The cornea is the clear windshield to the eye. A sequestrum is an area of corneal necrosis (dead tissue) which is typically brown or black in color. Corneal sequestra occur in areas of chronic corneal irritation. The irritation can be due to a prominent globe, poor tear film, decreased blink response, a chronic ulceration, or feline herpes virus. Typically, a sequestrum will affect the superficial layers of the cornea; however, they can extend into the deeper layers of the cornea and even lead to corneal perforation and vision loss. Persians, Himalayans, and Burmese cats appear predisposed to corneal sequestrum formation, but any breed may be affected.


The first symptom of a sequestrum may be a brown or black tinge developing in the cornea. This may only be visible in certain light. Usually, cats will also exhibit squinting, tearing, and redness in the affected eye.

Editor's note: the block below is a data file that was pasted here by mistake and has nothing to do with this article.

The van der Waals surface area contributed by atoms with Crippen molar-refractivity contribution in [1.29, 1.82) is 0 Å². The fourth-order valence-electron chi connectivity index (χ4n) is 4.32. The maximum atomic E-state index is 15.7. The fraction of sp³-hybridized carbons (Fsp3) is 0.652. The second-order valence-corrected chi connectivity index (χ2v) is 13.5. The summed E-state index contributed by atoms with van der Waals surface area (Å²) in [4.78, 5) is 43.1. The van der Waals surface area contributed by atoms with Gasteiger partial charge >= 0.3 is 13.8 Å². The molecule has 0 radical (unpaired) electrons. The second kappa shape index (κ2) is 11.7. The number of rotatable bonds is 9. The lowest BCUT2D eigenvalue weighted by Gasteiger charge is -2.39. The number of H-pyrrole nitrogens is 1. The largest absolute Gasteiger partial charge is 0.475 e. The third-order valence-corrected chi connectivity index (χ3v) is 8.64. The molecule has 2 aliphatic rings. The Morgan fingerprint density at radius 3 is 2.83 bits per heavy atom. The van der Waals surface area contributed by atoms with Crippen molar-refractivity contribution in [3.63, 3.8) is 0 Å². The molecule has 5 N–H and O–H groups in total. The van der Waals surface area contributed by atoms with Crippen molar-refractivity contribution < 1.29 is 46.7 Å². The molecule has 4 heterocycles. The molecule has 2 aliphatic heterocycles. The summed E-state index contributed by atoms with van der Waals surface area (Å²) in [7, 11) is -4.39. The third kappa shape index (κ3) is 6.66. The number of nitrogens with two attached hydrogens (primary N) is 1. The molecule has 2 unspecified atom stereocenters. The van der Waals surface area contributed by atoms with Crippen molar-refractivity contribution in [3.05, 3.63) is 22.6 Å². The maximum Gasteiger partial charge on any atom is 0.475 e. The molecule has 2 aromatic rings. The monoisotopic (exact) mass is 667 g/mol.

The diagnosis of a corneal sequestrum is made during the slit lamp examination. Fluorescein stain may also be applied to the cornea to evaluate the health of the tear film and diagnosis any corneal ulcers.


The treatment of choice for corneal sequestra is a superficial keratectomy. The affected portion of cornea is surgically removed leaving only clear cornea behind. The procedure is performed with the aid of an operating microscope and microsurgical instruments. Surgery alleviates the discomfort associated with corneal sequestra, prevents the sequestrum from progressing, and shortens the overall healing time of the cornea. In some cases, a conjunctival or synthetic tissue graft is placed over the surgical site.

In cases where surgery is not an option, medical therapy will be prescribed, and will be long term. Antibiotics, artificial tear lubricants, and anti-viral medications may be prescribed. Without surgery, corneal sequestra typically require prolonged medical therapy.


Prognosis for a corneal sequestrum is typically very good with surgery. Rare complications can occur with surgery to include: infection at the surgical site, corneal scarring, graft dehiscence, corneal mineralization, and (rarely) recurrence of the sequestrum.